Barcelona has achieved such an artistic and cultural refinement that it's become one of the world's greatest cities, despite the fact that it's not a national or international capital. It's become one of the coolest and most cosmopolitan cities on the planet, with its coastal zone and historical quarters offering trendy shopping, hip design cafés and restaurants, and cool nightspots mixed between architectural wonders.
Gaudi's fantastic architecture further seduces visitors and solidifies the city's image as an eccentric, energetic, creative, and stylish metropolis. It's a city that embraces all things new, a city that stays up late into the night, and a city with a discerning cuisine that's turned it into a top gastronomic destination.
It's that modern and innovative spirit that's placed Barcelona at the top of the urban travel world. It's very tourist-friendly, with its compact size making it possible to walk from its historical center to its Mediterranean beaches. Continuous waterfront developments complete the attractive, relaxing, and inviting atmosphere.
What to See and Do in Barcelona
Decide what you really want to see in Barcelona based on your interests -- whether that's art, architecture, beaches, street life or simply snapping a few photos by the main landmarks. We highlight the best attractions in different categories and, to help you plan, link you to their location on Google Maps () or to their official website or tour options ().
- The Landmarks, Icons, and Instagram Spots
- Modern and Contemporary Art
- Classic Art and Top Museums
- Striking Architecture and Major Monuments
- Ancient Site
- City Life and Main Streets
- Eating and Drinking
- Tours & Day Trips
Gaudi's Sagrada Familia is an unfinished masterpiece, with cranes hanging above it for at least another five decades to come. Already completed is most of the façade, and you can also visit the interior containing the architect's tomb.
Passeig de Gràcia is another site known for its surreal architecture. The avenue's two icons, Gaudi's extraordinary Casa Batlló and Casa Milá (also nicknamed "La Pedrera") don't feature any straight lines and have remarkable façades with abstract shapes.
The Picasso Museum is one of Barcelona's most-visited attractions and is the best place to see many of the artist's earliest works. In addition to his paintings, there are also drawings and ceramics.
Joan Miró is the city's other famous artist, and the Miró Foundation is housed in a striking white building permanently presenting Miró's works together with periodic exhibitions of other artists.
Also worth checking out is the Contemporary Art Museum. Designed by Richard Meier, its white building holds a collection focusing on post-1945 Catalan and Spanish art mixed with some foreign works.
The monumental Palau Nacional houses the National Museum of Art of Catalonia, an outstanding collection of medieval art that includes Europe's finest collection of medieval frescoes.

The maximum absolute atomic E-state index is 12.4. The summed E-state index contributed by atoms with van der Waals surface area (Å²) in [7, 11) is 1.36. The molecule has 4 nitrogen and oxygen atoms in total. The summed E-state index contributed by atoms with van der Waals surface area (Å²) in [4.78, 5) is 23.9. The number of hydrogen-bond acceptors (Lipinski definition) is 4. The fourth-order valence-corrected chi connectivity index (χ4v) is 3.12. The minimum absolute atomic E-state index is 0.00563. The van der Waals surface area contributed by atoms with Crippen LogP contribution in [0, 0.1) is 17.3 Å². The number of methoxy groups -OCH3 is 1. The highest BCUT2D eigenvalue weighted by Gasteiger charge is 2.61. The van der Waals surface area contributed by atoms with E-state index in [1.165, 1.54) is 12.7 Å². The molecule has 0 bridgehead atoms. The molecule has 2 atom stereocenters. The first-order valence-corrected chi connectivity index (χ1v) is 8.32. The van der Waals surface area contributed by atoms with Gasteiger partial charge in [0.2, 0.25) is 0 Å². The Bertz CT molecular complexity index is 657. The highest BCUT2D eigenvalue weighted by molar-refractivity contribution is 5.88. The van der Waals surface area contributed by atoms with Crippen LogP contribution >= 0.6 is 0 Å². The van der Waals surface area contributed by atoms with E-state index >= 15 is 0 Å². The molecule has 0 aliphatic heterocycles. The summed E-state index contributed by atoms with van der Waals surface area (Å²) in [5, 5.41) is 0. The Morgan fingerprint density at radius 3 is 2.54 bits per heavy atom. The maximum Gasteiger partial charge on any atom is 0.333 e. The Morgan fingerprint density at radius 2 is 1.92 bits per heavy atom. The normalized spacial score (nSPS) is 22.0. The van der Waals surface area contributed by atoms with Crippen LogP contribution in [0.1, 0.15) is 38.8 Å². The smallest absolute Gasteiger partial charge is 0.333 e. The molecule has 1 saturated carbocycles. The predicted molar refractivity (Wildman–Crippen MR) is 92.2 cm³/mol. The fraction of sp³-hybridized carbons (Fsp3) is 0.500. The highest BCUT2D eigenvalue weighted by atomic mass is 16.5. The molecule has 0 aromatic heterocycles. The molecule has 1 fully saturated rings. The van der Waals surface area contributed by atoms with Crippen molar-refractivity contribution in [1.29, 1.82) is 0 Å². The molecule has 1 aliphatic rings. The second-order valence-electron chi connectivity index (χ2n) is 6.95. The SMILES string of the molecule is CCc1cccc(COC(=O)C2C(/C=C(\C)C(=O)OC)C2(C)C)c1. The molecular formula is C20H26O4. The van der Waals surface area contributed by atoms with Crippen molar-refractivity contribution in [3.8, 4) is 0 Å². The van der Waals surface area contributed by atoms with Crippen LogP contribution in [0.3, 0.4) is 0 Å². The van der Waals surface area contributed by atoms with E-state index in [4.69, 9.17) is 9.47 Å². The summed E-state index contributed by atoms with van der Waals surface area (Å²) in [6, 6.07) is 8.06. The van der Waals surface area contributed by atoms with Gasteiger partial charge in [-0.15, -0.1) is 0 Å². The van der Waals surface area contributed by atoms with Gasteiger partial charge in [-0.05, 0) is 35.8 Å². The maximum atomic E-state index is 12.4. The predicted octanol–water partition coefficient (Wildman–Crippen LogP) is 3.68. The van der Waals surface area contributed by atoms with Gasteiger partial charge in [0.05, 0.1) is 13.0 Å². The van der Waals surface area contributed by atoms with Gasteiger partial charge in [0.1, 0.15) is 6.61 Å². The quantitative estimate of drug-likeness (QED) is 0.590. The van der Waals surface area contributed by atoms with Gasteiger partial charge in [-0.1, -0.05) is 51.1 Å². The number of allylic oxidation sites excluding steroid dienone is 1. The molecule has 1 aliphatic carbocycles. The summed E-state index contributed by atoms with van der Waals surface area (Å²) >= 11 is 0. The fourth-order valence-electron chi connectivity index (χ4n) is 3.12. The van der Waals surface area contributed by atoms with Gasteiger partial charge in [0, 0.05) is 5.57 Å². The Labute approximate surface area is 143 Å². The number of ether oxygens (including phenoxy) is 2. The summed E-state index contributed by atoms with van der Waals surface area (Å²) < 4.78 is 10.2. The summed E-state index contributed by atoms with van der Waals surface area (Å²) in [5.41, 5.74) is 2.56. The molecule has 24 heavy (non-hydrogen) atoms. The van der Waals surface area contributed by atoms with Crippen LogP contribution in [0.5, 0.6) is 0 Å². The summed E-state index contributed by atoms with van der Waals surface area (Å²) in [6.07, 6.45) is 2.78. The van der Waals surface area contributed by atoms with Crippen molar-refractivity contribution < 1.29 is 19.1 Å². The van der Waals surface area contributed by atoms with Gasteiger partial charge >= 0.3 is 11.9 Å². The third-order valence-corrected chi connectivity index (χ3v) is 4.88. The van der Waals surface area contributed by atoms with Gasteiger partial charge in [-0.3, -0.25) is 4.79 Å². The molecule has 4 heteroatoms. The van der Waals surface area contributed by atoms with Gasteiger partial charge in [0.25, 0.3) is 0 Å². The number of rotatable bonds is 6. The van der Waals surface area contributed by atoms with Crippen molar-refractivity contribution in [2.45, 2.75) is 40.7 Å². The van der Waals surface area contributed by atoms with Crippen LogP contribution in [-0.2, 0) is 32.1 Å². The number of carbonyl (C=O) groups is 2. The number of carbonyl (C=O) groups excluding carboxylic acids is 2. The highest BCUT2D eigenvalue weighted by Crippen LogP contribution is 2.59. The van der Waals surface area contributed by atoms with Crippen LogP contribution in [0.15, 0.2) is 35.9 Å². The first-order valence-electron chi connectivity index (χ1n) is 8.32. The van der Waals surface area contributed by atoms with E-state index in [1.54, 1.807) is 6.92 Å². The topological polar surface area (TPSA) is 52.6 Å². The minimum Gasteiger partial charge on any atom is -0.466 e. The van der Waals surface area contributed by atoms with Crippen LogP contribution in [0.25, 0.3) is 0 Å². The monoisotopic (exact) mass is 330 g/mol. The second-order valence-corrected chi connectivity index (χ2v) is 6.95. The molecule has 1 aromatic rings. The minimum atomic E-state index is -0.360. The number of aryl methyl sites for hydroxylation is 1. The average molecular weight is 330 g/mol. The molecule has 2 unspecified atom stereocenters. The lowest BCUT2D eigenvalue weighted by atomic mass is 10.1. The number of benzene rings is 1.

Parc Guell and view over Barcelona - ©UCityGuides.com
Parc Guell is yet another fantasy creation by Gaudi. Declared a World Heritage Site in 1984, it's made up of fountains, arcaded walkways, and a remarkable hall at the top of a grand staircase.
The newest landmark in the city is Torre Agbar, designed by Jean Nouvel. This steel and glass tower stands at 142 meters (465 feet), higher than the 130m-high (426 feet) Montjuic Communications Tower, a Santiago Calatrava creation for the city's 1992 Olympic Games.
Barcelona Cathedral is a magnificent Gothic building from the 14th century, although its spire is a 19th-century addition. The interior features some stunning Baroque altarpieces, medieval Catalan paintings, and a beautiful cloister.
Street performers welcome tourists to Las Ramblas, perhaps the most famous of all Spanish avenues. It's home to some monumental buildings which you can admire from one of the many cafés.
If the sun is shining, join everyone at Barceloneta beach.
Of all the Spanish cities, Barcelona is the best one for shopping. It offers original design shops like no other city in the country, with a large number of smart fashion boutiques and increasingly popular markets such as the architecturally-striking Mercat Santa Caterina.
Passeig de Gràcia is home to all the designer labels and upmarket stores, while the more unusual shops are found in the El Born area.
Be sure to also pass by La Boqueria, a lively market with stained-glass food stalls under a wrought-iron roof, where you can also have fresh seafood tapas for lunch.
Barcelona has been revolutionizing the culinary world for years, with creative chefs drawing gastronomic pilgrims from around the world to their restaurants. This means that while other big cities may offer an equally wide range of high-quality dining options, no where else will you find a more inventive cuisine. To match the excitement over the food, many places feature attractive interiors, further establishing Barcelona as one of the "must taste" cities of the world.
Go on a tour of Barcelona to see most of the city's sights in a short period of time, or take day trips to the nearby attractions. Sitges is a popular getaway, a small city by the sea that's often called "Ibiza in miniature." It's also known for its Carnival and as a major gay tourist town.